Yes, our isolation has been a distinct advantage, but keeping Tonga COVID-19 free, comes with much hard work at the borders to keep it that way. It is important to learn and accept new sanitation and hygiene etiquettes during this time of global pandemic, when we are preparing for the novel coronavirus to reach our shores. World Environmental Health Day reminds us of the importance of public health intervention in preventing people becoming ill with COVID-19. No country is immune.
By Sela Akolo Fa'u, Viliami Tongamana and Denise Tully
Environmental Health Officers and Public Health Inspectors have an important job of keeping people out of hospital, through improving their quality of life and ensuring that the fundamentals of good healthy living, such as safe food, water, environment and housing, are maintained. This role has become more critical during the global pandemic of the novel coronavirus, COVID-19.
World Environmental Health Day, marked on Saturday 26 September 2020, reminds us that it is Environmental Health Officers and Public Health Inspectors who are taking action throughout the world to try and prevent people becoming ill with COVID-19.
Tonga and other Pacific Island countries are currently succeeding in keeping COVID-19 at bay, while others are struggling with keeping the cases to a minimum level, so it does not overwhelm their fragile health systems.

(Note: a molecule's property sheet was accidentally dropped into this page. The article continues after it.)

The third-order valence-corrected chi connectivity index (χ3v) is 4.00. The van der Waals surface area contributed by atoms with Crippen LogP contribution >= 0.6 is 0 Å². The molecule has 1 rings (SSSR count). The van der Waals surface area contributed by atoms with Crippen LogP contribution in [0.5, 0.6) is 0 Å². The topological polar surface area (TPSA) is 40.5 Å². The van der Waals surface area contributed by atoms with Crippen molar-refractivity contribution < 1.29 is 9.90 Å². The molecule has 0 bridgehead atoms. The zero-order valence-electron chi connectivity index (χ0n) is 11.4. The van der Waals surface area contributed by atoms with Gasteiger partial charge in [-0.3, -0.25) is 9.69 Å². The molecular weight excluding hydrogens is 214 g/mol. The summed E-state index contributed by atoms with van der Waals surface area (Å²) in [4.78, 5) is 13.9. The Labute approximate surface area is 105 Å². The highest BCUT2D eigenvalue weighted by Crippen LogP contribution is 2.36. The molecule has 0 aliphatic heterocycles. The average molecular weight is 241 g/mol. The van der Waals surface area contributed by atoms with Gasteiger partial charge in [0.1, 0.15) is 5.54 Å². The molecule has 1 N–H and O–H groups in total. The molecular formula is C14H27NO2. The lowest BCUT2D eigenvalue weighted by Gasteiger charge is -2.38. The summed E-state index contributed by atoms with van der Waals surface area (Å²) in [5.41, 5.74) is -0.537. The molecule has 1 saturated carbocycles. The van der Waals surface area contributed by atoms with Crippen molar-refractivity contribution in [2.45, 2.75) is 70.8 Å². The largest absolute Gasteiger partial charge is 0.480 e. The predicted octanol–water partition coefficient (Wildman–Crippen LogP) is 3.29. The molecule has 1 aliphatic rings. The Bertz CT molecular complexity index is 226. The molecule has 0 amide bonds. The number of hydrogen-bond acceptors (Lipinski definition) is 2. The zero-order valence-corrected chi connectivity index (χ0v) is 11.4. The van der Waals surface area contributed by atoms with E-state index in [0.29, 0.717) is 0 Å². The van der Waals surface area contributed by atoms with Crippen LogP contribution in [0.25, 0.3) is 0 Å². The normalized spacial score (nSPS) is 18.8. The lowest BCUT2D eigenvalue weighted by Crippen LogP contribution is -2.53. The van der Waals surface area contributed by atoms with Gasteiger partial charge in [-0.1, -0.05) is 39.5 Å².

Tonga’s bigger neighbours, Australia and New Zealand, although not COVID-19 free, have performed better than most countries around the world. Yes, our isolation has been a distinct advantage, but keeping Tonga COVID-19 free, comes with much hard work at the borders to keep it that way.
Environmental Health Officers (EHOs) need to be very knowledgeable in all aspects of this new virus. They need to understand how it is spread, how it could reach Tonga, and how to control, isolate and shut down any potential outbreaks by quickly identifying cases through testing, locating and quarantining their close contacts.
Environmental Health sits within the Ministry of Health under its Public Health Division and has strong links with medical staff at Vaiola Hospital in Tongatapu.
Health officers' training includes university academic qualifications in addition to practical training on the ground with experienced EHOs. This includes a wide variety of work including local and international obligations. Under the Tonga Public Health Act, they work under eight broad areas to protect human health and safety in relation to the environment round us:
- Rural Water Supply
- Food safety
- Vector control
- Village Sanitation
- Building Inspection
- Occupational Health and Safety
- Pollution Control
- Climate Change and Disaster Response.
Environmental Health Officers and Inspectors might be considered as the hidden health practitioners – often not seen or heard until something goes wrong. Generally, they work away in the background, responding to issues that might endanger community health. You may only become aware of EHOs when there is a food poisoning, a water supply contamination event, an outbreak of a vector-borne disease or you need some action when your neighbour’s pig pen is causing a nuisance to your environment from unpleasant smells and the flies it attracts.